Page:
Assimilative Family Therapy
Name of the Strategy or Intervention
Assimilative Family Therapy Model
Pitta integrated Bowen Family Systems Therapy with cognitive behavioral, psychodynamic, communications, and other systems therapies into Integrative Healing Family Therapy (Pitta 2005). As her thinking evolved, she began to consider context (Brabender and Fallon 2009) and common factors (Davis et al. 2012). She then labeled this therapy for individuals, couples, and families the Assimilative Family Therapy (AFT) model (Pitta 2014). The home theory of AFT is a systemic theory or family therapy model, and the concepts and interventions from other therapies can be from individually oriented treatment therapies and other family therapy models.
Theoretical Framework for the AFT Model
Four major models have been identified within the field of integration: technical, theoretical, common factors, and assimilative integration (Norcross and Goldfried 2005). Technical integration uses a systemic reasoning process...
- Bowen, M. (1976). Theory in the practice of psychotherapy. In P. J. Guerin (Ed.), Family therapy: Theory and practice (pp. 42–90). New York: Gardner Press.Google Scholar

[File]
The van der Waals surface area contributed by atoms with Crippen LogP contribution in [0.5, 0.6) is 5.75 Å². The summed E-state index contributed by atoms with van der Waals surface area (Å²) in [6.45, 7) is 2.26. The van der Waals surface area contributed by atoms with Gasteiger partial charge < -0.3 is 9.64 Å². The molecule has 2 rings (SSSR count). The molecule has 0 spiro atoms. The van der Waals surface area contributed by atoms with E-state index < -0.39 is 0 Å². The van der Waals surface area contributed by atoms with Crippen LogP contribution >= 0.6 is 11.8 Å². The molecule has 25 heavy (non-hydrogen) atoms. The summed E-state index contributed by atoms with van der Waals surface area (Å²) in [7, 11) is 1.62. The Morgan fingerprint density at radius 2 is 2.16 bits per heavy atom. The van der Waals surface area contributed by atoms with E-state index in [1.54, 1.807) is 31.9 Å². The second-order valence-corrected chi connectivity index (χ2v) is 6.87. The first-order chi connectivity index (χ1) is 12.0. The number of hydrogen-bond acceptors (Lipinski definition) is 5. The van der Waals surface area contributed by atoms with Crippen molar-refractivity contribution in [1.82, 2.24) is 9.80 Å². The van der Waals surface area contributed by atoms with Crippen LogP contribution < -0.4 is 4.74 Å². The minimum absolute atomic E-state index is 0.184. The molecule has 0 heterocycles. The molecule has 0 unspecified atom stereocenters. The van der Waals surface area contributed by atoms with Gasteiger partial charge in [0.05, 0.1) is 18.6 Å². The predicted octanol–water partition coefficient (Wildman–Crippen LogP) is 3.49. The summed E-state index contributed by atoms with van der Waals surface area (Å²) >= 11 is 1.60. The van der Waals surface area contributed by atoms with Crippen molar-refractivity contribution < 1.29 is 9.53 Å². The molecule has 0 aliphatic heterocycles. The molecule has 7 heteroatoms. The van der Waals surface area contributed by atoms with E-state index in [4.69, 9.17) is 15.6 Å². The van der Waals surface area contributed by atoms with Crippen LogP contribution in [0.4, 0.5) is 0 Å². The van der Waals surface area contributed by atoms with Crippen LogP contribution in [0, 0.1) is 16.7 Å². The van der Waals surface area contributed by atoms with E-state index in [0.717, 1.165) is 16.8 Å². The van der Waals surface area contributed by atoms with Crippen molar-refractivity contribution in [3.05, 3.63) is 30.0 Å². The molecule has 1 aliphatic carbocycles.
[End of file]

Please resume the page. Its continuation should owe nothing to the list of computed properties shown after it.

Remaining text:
- Datchi, C., & Sexton, T. L. (2016). Integrating research and practice through intervention science: New developments in family therapy research. In T. L. Sexton & J. Lebow (Eds.), Handbook of family therapy (pp. 434–453). New York: Routledge/Taylor & Francis Group.Google Scholar
- Gottman, J. (1999). The marriage clinic. New York: W. W. Norton.Google Scholar
- McGoldrick, M., Gerson, R., & Petry, S. (2008). Genograms: Assessment and intervention (3rd ed.). New York: W. W. Norton.Google Scholar
- Messer, S. B. (2015). In E. Neukrug (Ed.), The Sage encyclopedia of theory in counseling and psychotherapy (Vol. 1, pp. 63–66). Thousand Oaks: Sage.Google Scholar
- Norcross, J. C., & Goldfried, M. (2005). Handbook of psychotherapy integration (2nd ed.). New York: Basic Books.Google Scholar
- Pitta, P. (2005). Integrative healing couple’s therapy: A search for the self and each other. In Haraway (Ed.), Handbook of couples therapy (pp. 211–227). New York: Wiley.Google Scholar